Appreciating Transition.

This week is Teacher Appreciation Week; a much awaited week by teachers everywhere, full of free food and “thank yous” from many. It is during this week, this very day, that I find it appropriate to write this.

I am finishing my fifth year as an educator this year. I have worked in three schools and districts, in magnets and in neighborhood schools, devoting these last five years of my life to teaching children in Title I schools around the Triangle. There have been times it has been thankless, times it has been overwhelming, and times when it has been inexplicably rewarding.

One day, I really do think I’d like to write a book about all of these moments, but I’m sure if you read my blog you’ll get the gist. 🙂

It is with a heavy, excited, terrified, and overjoyed heart that I share with you that come fall 2017, I will not attend Open House or spend countless hours reorganizing a classroom to house children.

I have formally accepted my admission to Vanderbilt University, and in August, I begin my graduate studies in the field of Education Policy.

I honestly don’t think I can tell you how many tears I shed over this decision — happy tears, sad tears, anxious tears. So happy that I have the opportunity to study something about which I am so passionate at a place that has the strongest program in the nation. So sad that I am leaving a place that I love so deeply; a place full of friends and family and sweet memories. Anxious that I don’t have logistics fully realized yet, like where I will live and when I will move.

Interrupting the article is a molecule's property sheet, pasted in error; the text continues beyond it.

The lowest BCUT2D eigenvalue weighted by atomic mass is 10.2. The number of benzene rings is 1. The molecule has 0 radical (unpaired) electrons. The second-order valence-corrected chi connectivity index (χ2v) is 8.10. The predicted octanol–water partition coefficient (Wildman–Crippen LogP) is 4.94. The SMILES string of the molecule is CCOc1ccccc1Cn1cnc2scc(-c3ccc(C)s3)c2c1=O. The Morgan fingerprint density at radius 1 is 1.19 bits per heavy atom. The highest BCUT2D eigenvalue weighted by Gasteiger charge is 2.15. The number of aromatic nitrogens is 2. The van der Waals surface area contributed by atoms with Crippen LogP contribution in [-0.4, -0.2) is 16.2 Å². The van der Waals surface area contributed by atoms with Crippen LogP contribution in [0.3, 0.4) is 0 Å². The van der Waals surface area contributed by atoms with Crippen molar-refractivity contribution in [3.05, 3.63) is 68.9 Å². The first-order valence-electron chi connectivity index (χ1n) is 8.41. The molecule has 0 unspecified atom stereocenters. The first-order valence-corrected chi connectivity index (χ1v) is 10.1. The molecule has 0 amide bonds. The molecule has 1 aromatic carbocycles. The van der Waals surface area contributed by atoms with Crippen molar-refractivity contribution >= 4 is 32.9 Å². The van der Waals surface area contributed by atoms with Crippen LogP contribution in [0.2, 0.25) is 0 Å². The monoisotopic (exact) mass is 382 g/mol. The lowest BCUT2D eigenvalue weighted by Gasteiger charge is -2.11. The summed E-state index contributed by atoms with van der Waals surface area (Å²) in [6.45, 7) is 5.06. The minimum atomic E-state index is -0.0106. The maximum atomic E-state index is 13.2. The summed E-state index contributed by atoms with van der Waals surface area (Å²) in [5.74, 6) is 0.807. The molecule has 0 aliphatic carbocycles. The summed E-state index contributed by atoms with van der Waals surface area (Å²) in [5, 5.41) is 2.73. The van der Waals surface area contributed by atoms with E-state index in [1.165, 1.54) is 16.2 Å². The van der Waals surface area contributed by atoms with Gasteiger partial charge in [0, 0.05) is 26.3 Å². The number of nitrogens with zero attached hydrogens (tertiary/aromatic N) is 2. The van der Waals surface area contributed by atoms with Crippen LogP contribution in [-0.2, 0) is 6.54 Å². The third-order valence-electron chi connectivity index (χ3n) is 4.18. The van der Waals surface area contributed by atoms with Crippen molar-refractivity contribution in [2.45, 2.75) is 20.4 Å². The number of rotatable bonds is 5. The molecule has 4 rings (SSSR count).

It is very accurate (and mildly clichéd) for me to say that I would not be in this current position without the educators in my life. Without Sanchez Johnson telling me that leadership isn’t about titles but about the way you life. Without Alex Drake assigning a crap-ton (technical term) of Brinkley APUSH readings regularly, which probably ultimately prepares me for my moment in graduate school (hindsight is always 20/20). Without Gary Mace pushing me to become a better writer. Without Joan Gale giving me a chance to be a peer mediator/helper, equipping me with skills to listen and communicate effectively in the midst of crisis (for whatever it’s worth, middle schoolers go through a LOT of crises regularly — both silly and serious). Without Lana Siefring sketching pictures in class and reading stories, cultivating creativity and showing me what an outstanding teacher looks like and inspiring me to be one, too. Without educators in my schools having high expectations for me, there’s no way I would have accomplished half of what I have today, and for that I am humbled and grateful.